Salesmanship down to a tea – The story of Thomas J Lipton

Salesmanship down to a tea – The story of Thomas J Lipton

Phineas Taylor “P.T.” Barnum is often considered to be the world’s greatest showman but another 19th Century entrepreneur who used a number of the same techniques and whose name is still known right around the world was Thomas J. Lipton.

Lipton was born in Glasgow, Scotland in 1850. At the age of fifteen, he travelled to the United States. There he worked on a Virginia tobacco farm, a rice plantation in South Carolina, a streetcar in New Orleans before finding a job in a department store’s grocery section in New York City. It was here he witnessed “American” merchandising and advertising in action and learnt the lessons he would employ so successfully later in life.

Unlike millions of others who had left for the United States never to return, Lipton saved up his earnings and went back to Scotland. After briefly working in the family grocery store, he opened his own in 1871. Lipton’s Market opened its doors at 101 Stobcross Street in the Anderston area of Glasgow.

To announce the launch he organised a headline-grabbing parade of what he called the “largest hogs in captivity”, each of which carried a sign proclaiming: “I’m going to Lipton’s. The best shop in town for Irish bacon!”

Other publicity-generating stunts included importing the world’s largest cheese and issuing ‘Lipton Currency Notes’. The store was a huge success and he quickly expanded. By 1880, Lipton had twenty stores, and by 1890 he had three hundred. He was a household name throughout Britain, renowned for his innovative retailing and promotional techniques.

Rather than resting on his laurels Lipton moved onto and into new things; as well as starting to challenge for the Americas Cup, something he would win five times between 1899 and 1930, he decided to get into the tea business.

He felt there was an opportunity to make tea universally accessible with guaranteed quality at acceptable prices. He chose to bypass the traditional trading and wholesale distribution channels (most UK tea-trading was at that time focused in London’s Mincing Lane). At that time tea was a drink for the wealthy, with the price around three shillings a pound (15p). Lipton would price his tea at the equivalent of one shilling sevenpence a pound (7.5p)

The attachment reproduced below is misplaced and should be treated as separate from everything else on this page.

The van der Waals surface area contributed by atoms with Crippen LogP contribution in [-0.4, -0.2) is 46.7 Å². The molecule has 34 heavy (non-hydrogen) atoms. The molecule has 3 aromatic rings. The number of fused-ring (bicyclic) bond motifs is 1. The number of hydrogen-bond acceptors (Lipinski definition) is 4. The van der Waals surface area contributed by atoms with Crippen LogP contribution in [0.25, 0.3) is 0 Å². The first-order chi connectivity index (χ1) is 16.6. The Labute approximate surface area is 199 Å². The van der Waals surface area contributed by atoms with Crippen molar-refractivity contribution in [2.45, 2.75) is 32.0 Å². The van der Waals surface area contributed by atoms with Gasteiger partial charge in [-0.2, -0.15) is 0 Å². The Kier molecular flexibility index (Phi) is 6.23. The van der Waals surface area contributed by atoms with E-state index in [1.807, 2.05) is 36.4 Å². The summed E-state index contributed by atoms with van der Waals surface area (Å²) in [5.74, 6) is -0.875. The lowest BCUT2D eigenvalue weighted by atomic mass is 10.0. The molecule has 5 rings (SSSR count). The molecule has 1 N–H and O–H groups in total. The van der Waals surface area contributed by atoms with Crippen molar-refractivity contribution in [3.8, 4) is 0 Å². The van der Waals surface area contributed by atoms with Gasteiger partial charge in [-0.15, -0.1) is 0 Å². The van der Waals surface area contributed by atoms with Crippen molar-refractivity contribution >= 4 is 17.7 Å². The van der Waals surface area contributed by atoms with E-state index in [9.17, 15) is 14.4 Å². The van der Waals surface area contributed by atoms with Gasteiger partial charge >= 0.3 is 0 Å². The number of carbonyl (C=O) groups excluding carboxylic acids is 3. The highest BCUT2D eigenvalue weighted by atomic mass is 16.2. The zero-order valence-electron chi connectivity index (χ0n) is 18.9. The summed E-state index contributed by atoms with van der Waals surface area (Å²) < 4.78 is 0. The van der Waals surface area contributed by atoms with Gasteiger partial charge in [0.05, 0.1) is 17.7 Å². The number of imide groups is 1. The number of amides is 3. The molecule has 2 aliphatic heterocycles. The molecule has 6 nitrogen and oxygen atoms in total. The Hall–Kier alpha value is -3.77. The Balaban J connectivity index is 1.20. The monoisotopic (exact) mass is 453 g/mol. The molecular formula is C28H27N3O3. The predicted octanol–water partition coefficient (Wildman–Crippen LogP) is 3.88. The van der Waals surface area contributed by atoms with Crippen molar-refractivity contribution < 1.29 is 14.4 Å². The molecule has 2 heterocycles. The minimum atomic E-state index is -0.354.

Tea had traditionally arrived in crates and was sold loose, but Lipton would change that as his tea was now pre-packed at multiple weight options and standardised to guarantee quality. Later, Lipton would be the first brand to sell tea leaves in tea bags.

The arrival of his first shipment of tea was done in traditional Lipton style with an accompanying parade of brass bands and bagpipers.


The next big change happened when Lipton went on “vacation” to Australia. In fact, he never planned on going to Australia, the story was a cover for a trip to Ceylon (Sri Lanka). There a recent blight had ruined the English coffee planters, and the survivors were now planting tea. With land prices low, Lipton had spotted another opportunity and bought five of the bankrupt plantations. This and his subsequent acquisition of about a further dozen sites allowed him to unveil a new slogan, “Direct from the Tea Gardens to the Teapot.”

In 1893, he officially established the Thomas J Lipton Co. and the Lipton brand of teas.

Lipton® teas were an immediate success in the United Kingdom and the United States where, for his headquarters, he chose a warehouse in Hoboken, New Jersey. True to form he was backwards in announcing his arrival and built a huge Lipton’s Tea sign that could clearly be read from any point in New York harbour.

In recognition of his exceptional contribution to the country, Thomas Lipton was knighted by Queen Victoria in 1898, and became Sir Thomas Lipton at the age of forty-eight.

Lipton® is now the world’s leading tea brand, sold in more than 150 countries.



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